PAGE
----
Review: could Alcohol cause Serotonin syndrome?
Summary: Serotonin syndrome is found among people who take Alcohol, especially for people who are female, 50-59 old, have been taking the drug for < 1 month, also take medication Effexor, and have Depression.
We study 5,672 people who have side effects while taking Alcohol from FDA and social media. Among them, 32 have Serotonin syndrome. Find out below who they are, when they have Serotonin syndrome and more.
You are not alone: join a support group for people who take Alcohol and have Serotonin syndrome >>>
Alcohol has active ingredients of alcohol. It is often used in stress and anxiety. (latest outcomes from 5,732 Alcohol users)
Serotonin syndrome (occurs when two drugs that affect the body's level of serotonin are taken together at the same time) has been reported by people with depression, pain, stress and anxiety, major depression, bipolar disorder. (latest reports from 6,559 Serotonin syndrome patients)
On Apr, 5, 2015: 5,671 people reported to have side effects when taking Alcohol. Among them, 32 people (0.56%) have Serotonin Syndrome.
Time on Alcohol when people have Serotonin syndrome * :
|< 1 month||1 - 6 months||6 - 12 months||1 - 2 years||2 - 5 years||5 - 10 years||10+ years |
|Serotonin syndrome||50.00%||0.00%||0.00%||0.00%||50.00%||0.00%||0.00% |
Gender of people who have Serotonin syndrome when taking Alcohol * :
|Serotonin syndrome||71.88%||28.12% |
Age of people who have Serotonin syndrome when taking Alcohol * :
|Serotonin syndrome||0.00%||0.00%||4.00%||32.00%||4.00%||16.00%||32.00%||12.00% |
Severity of Serotonin syndrome when taking Alcohol ** :
|least||moderate||severe||most severe |
|Serotonin syndrome||0.00%||100.00%||0.00%||0.00% |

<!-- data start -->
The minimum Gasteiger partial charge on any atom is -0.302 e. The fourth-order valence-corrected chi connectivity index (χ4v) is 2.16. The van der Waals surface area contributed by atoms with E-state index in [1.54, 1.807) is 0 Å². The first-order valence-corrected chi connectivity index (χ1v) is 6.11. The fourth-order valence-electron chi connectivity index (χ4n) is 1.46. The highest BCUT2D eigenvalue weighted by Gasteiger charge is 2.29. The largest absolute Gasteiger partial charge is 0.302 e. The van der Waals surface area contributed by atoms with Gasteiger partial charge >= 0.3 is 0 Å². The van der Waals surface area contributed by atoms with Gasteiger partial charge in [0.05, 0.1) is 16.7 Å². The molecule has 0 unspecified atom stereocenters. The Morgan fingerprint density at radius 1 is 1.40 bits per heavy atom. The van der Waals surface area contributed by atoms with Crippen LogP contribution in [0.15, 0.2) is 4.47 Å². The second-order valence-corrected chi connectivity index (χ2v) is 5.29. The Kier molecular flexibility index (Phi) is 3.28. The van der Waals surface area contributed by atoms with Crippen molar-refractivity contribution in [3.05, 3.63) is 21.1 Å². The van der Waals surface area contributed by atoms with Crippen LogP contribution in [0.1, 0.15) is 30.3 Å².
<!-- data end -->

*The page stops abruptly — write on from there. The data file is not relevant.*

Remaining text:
How people recovered from Serotonin syndrome ** :
|while on the drug||after off the drug||not yet |
|Serotonin syndrome||0.00%||0.00%||100.00% |
Top conditions involved for these people * :
- Depression (5 people, 15.62%)
- Pain (3 people, 9.38%)
- Smoking cessation therapy (2 people, 6.25%)
- Pneumonia (2 people, 6.25%)
- Alcoholic (1 people, 3.12%)
Top co-used drugs for these people * :
- Effexor (8 people, 25.00%)
- Cymbalta (7 people, 21.88%)
- Zoloft (5 people, 15.62%)
- Sertraline hcl (4 people, 12.50%)
- Trazodone hcl (4 people, 12.50%)
* Approximation only. Some reports may have incomplete information.
** Reports from social media are used.
How to use the study: print a copy of the study and bring it to your health teams to ensure drug risks and benefits are fully discussed and understood.
Get connected: join our support group of alcohol and serotonin syndrome on
Do you have Serotonin Syndrome while taking Alcohol?
You are not alone! Join a support group on :
- support group for people who take Alcohol and have Serotonin Syndrome
- support group for people who take Alcohol
- support group for people who have Serotonin Syndrome
Drugs in real world that are associated with:
Could your condition cause:
- A study of drug interactions between Tramadol, Fetzima for a 58-year old woman with Pain - Bones, Chronic Depression. The patient has Serotonin Syndrome
- A study of side effects of Alcohol for a 47-year old man with Stress And Anxiety. The patient has Proptosis
- A study of drug interactions between Alcohol, Gemfibrozil, Omeprazole, Bupropion Hydrochloride for a 53-year old man with None, Blood Triglycerides, Acid Reflux, Major Depression. The patient has Death
- A study of drug interactions between Alcohol, Lisinopril, Wellbutrin, Prozac, Trazodone Hydrochloride for a 62-year old woman with Mood, High Blood Pressure, Depression, Sleeplessness. The patient has Tremor
- A study of side effects of Celebrex for a 53-year old woman with Fibromyalgia. The patient has Serotonin Syndrome
Recent Alcohol related drug comparison:
NOTE: The study is based on active ingredients and brand name. Other drugs that have the same active ingredients (e.g. generic drugs) are NOT considered.
WARNING: Please DO NOT STOP MEDICATIONS without first consulting a physician since doing so could be hazardous to your health.
DISCLAIMER: All material available on eHealthMe.com is for informational purposes only, and is not a substitute for medical advice, diagnosis, or treatment provided by a qualified healthcare provider. All information is observation-only, and has not been supported by scientific studies or clinical trials unless otherwise stated. Different individuals may respond to medication in different ways. Every effort has been made to ensure that all information is accurate, up-to-date, and complete, but no guarantee is made to that effect. The use of the eHealthMe site and its content is at your own risk.
You may report adverse side effects to the FDA at http://www.fda.gov/medwatch/ or 1-800-FDA-1088 (1-800-332-1088).
If you use this eHealthMe study on publication, please acknowledge it with a citation: study title, URL, accessed date.